Plan by Johor govt to impose surcharge for Touch n Go cards from Johor to Singapore gets mixed response

A Singaporean car passing through a Touch 'n Go toll booth in Johor Bahru, Malaysia. PHOTO: ST FILE

JOHOR BARU (THE STAR/ASIA NEWS NETWORK) - A proposed move by the Johor state government to impose a surcharge of S$10 (RM30) on Touch n Go cards with insufficient balance for vehicles that enter Johor from Singapore has drawn a mixed response from Singaporean motorists.

The plan for the surcharge on the electronic payment cards is meant to ease traffic congestion at the Causeway and the Second Link.

The Star reported on Friday (Feb 16) that the state government is considering several methods at the checkpoints, including removing reload booths at the checkpoint entrances as motorists who stop to reload their cards would slow traffic down.

"We should impose a surcharge similar to Singapore's charge of S$10 (RM30) for cards with insufficient balance when entering Johor," Johor Public Works, Regional and Rural Development Committee chairman Hasni Mohamed said.

"I do not think that just reducing the levy for heavy vehicles to RM50 at the Second Link will help ease the traffic congestion at the Causeway," he said. "We need to upgrade the infrastructure as well,'' he added.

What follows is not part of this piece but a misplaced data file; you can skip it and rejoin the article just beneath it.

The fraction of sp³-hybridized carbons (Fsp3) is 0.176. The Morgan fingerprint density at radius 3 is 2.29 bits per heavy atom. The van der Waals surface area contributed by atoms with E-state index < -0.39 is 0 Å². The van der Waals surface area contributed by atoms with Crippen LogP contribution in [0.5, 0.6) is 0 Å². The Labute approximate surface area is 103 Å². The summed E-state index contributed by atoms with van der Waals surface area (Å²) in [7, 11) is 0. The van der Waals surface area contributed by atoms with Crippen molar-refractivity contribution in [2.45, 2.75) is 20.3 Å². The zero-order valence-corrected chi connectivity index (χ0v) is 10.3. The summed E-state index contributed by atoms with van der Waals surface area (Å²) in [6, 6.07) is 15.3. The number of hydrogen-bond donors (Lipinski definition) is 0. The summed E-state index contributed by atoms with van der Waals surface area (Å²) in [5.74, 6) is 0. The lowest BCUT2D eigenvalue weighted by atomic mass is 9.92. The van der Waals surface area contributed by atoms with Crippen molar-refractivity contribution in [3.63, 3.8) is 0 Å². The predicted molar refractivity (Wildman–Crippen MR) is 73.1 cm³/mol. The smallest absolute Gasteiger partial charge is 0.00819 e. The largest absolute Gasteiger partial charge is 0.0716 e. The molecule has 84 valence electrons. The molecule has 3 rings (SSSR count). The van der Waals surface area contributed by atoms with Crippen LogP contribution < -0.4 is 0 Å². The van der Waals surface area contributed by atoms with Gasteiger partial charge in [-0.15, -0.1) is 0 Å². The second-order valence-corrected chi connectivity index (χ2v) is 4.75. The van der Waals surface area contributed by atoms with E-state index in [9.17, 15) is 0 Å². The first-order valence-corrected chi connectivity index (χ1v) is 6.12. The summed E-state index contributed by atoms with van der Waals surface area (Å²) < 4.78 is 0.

Datuk Hasni is a member of a special task force headed by the Deputy Prime Minister to ease congestion at both checkpoints.

Sales assistant Felicia Ngoi, 29, who travels to Johor Baru on the weekends, welcomed the plan if it could help improve traffic flow at the checkpoints.

"Every time I come to Johor Baru, I'll see many drivers stopping by to top up their cards and it causes congestion," she said.

Ngoi said it usually takes her about 90 minutes during peak hours to reach Taman Sentosa, even though it is about 5km from the Johor Causeway.

Pharmacist Lee Foo Yun, 35, said it was the responsibility of motorists to check if they have enough credit in their Touch n Go cards before entering Johor Baru.

Another road user identified only as Melissa, 33, said that while removing the booths could be a good idea, first-time Singaporean drivers could run into problems as they may not know where to buy the cards.

"The Johor authorities could distribute flyers on the plan to motorists coming from Singapore to avoid inconveniencing them," she said.

Hasni said other measures being considered included increasing the number of toll booths at the Second Link from 24 to match with the Bangunan Sultan Iskandar Customs, Immigration and Quarantine complex which has up to 39 booths.

He said better traffic management methods at both checkpoints could also include separating bigger and larger trailers from smaller lorries for faster clearance and increasing the number of security personnel during peak hours.

He also suggested building a covered walkway for pedestrians at the Causeway.

"We hope with the meetings already underway, something can be done within the next three to six months," he added.

Asked if a new checkpoint will be built for pedestrians, Hasni said there was no plan to do so for now.

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